The weather was clear, sunny and warm, and it looked like it was going to be a warm day around mid 20’s degrees C.  That first climb was broken up my some flatter sections that allowed running, before steeper sections where I decided to save my strength and walk, as did most people I could see.  After about 40 mins we crested the hill and there came a long welcome descent.  There were small finca’s and homes all around, and the entire area was filled with olive trees, that I was told take a lot of tending.  They were all planted in immaculately straight lines.  Soon the descent ended and there was another long climb up to around the 8 mile mark before we turned onto a 1k of road, then more trail, and finally the last couple of k on road into the pretty town of Zagra. 


In Zagra there was a stiff climb up the hill into the town itself, then headed out along a winding road and steady climb to the next town Ventorros de San JosĂ© at CP1 (20km).  I’d been struggling with a rough stomach and had to use the loo fairly urgently; it was fortunate that the CP was adjoined to a bar!

So, I had to spend about 5 mins sorting that out.  I put on my waterproof jacket as we were now at a higher elevation and I was feeling a little cold now the sun was covered with heavy cloud.  The humidity was high but the wind was quite sharp at times.  I’m fairly slim at the moment due to all the recent training so I’m really feeling the cold.  I headed out of the CP and high fived lots of kids on the way out of the town.  The next section was all downhill on the road for about 5 miles and it wasn’t long before the coat came off again. 

 I was very pleased I was wearing the Hoka shoes for the luxury cushioning, and bounced down the road happily.  It had taken about 2.5 hours to cover that first 20k so I wanted to pull back the average speed to something respectable.  At the bottom of the valley there was a brief un-surfaced section where some local joker had moved the route marking.  Sadly some people before us had gone the wrong way for a couple of miles.  Lucky I was thumbing the map, and knew the turning was here.  A member of the organisation came riding up on his bike and moved the marker back and went chasing after those who were misdirected.  It was very annoying for the organisers as well, but there’s not much you can do to prevent it.  The route markings were generally plentiful and excellent.
I ran with a guy called Mike for a few miles towards CP2. He was doing the 50k race and ultimately came 3rd I think.  It was mostly road up to 30k and then a sharp left turn onto track.  I asked Mike for the average pace so far and it was over 5mph, so the long road stretch I much have been running a good pace for pull the average up so far.  My tummy was telling me I was hungry, so I slowed to a walk and ate a Powerbar Ride, which is my bar of choice at the moment.  You can just see Annie Garcia in Front, she came 2nd in the womens 160km race.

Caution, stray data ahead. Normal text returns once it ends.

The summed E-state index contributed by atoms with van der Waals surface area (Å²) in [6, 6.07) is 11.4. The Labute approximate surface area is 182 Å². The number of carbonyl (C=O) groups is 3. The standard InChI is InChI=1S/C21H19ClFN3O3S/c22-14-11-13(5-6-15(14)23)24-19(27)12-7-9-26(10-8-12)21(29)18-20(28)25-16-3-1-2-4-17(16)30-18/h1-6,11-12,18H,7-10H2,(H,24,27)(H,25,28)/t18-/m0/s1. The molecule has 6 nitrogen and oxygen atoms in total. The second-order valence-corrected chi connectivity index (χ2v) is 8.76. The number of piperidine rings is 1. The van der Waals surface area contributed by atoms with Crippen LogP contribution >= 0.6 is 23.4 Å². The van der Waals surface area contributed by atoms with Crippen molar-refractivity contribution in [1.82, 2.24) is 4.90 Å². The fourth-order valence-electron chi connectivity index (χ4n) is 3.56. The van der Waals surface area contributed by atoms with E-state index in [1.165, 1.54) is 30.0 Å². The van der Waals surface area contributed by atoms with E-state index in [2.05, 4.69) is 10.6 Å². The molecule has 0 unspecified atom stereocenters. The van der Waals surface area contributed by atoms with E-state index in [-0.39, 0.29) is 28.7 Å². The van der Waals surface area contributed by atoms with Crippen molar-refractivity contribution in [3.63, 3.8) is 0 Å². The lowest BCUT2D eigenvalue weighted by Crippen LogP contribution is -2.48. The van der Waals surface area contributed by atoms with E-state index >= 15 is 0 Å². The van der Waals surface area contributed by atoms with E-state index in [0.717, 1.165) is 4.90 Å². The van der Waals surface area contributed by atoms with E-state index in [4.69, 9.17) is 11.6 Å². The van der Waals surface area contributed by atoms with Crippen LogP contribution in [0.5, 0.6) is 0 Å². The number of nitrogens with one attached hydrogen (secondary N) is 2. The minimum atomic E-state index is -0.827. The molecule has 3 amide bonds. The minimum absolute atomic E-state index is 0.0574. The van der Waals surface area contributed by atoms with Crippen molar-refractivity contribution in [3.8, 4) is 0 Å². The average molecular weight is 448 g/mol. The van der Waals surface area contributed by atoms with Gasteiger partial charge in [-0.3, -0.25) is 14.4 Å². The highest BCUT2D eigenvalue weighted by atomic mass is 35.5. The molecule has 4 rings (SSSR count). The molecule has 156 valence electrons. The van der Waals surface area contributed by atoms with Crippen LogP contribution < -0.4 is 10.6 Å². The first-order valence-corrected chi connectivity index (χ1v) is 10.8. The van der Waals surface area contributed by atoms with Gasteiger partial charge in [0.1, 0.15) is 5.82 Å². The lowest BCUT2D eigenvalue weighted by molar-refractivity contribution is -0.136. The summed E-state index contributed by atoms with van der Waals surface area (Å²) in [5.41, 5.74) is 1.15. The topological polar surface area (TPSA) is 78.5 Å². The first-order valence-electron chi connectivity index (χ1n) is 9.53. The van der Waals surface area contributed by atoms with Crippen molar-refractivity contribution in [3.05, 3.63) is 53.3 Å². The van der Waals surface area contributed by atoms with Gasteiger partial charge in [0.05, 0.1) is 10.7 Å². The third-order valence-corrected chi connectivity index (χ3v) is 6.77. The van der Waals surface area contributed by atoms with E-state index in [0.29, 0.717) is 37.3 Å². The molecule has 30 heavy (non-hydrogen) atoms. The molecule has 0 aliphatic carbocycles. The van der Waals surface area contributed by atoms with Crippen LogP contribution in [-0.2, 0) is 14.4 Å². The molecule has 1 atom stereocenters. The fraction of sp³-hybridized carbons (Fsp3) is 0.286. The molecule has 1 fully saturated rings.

One consumed I picked up the pace for the last 5k up to CP2 (at 35km). Just before the CP, Ross from Scotland came running up behind.  He’d been one of the people who was misdirected and was running hard to catch up.  I filled up bottles at CP2, added some electrolyte and headed out just behind Ross.  It had been raining for about half an hour, just gently, but I was wet and after soon slowing to a walk for many sections of the next very long climb of 550M over about 5 miles.  I put my waterproof jacket on as the rain got heavier, had the hood up and trudged up the hill.  I was surprised at all the road, but the organisers told me after that section was not surfaced when they set the course, and a group of olive farmers had got together and decided to pay to have it surfaced.  See new shiny tarmac below, where once was trail.
So there was a lot more road on the course than anyone expected.  Ross’s long legs meant he shot up the hill ahead of me and out of sight, but 2k before CP3 I caught him back up.  The terrain had levelled out, I was running at a good pace again.  Ross was hobbling.  He explained he’d ripped his calf, an old injury apparently.  He had to pull out at CP3. Get well soon Ross!

The last 2k were mostly downhill on a trail into the very pretty town of Montefrio at 48Km.  It was a very pretty town, I should have taken a better photo really.

 So, that was more or less 30 miles down.  I had eaten a couple of bars but was very hungry, and my waterproof jacket had ceased to be waterproof anymore after 3 hours of rain.  The CP was excellent in a hotel courtyard with a patio heater running.  I stripped off my wet jacket and left it to try, and took off my ringing wet shirt and replaced it with a long sleeve windproof top from my dropbag, which was at this CP.  I also made a decision to make an extended stop and eat an freeze dried meal.  It would give me chance to get a large amount of calories down, and avoid any fuelling issues.  I had caused the serious groin injury the last time I ran 50 miles (in the Atacama Crossing) and didn’t want a repeat.  So, I ended spending probably 30 mins or more at that CP, but managed to eat an 800 calorie meal, washed down with 2 chocolate milk energy drinks I had picked up from a supermarket the day before.  I left my wet shirt in the drop bag, but added my waterproof trousers into my rucksack as well as another dry Tshirt.  I didn’t need either but it was comforting to know I had more clothes.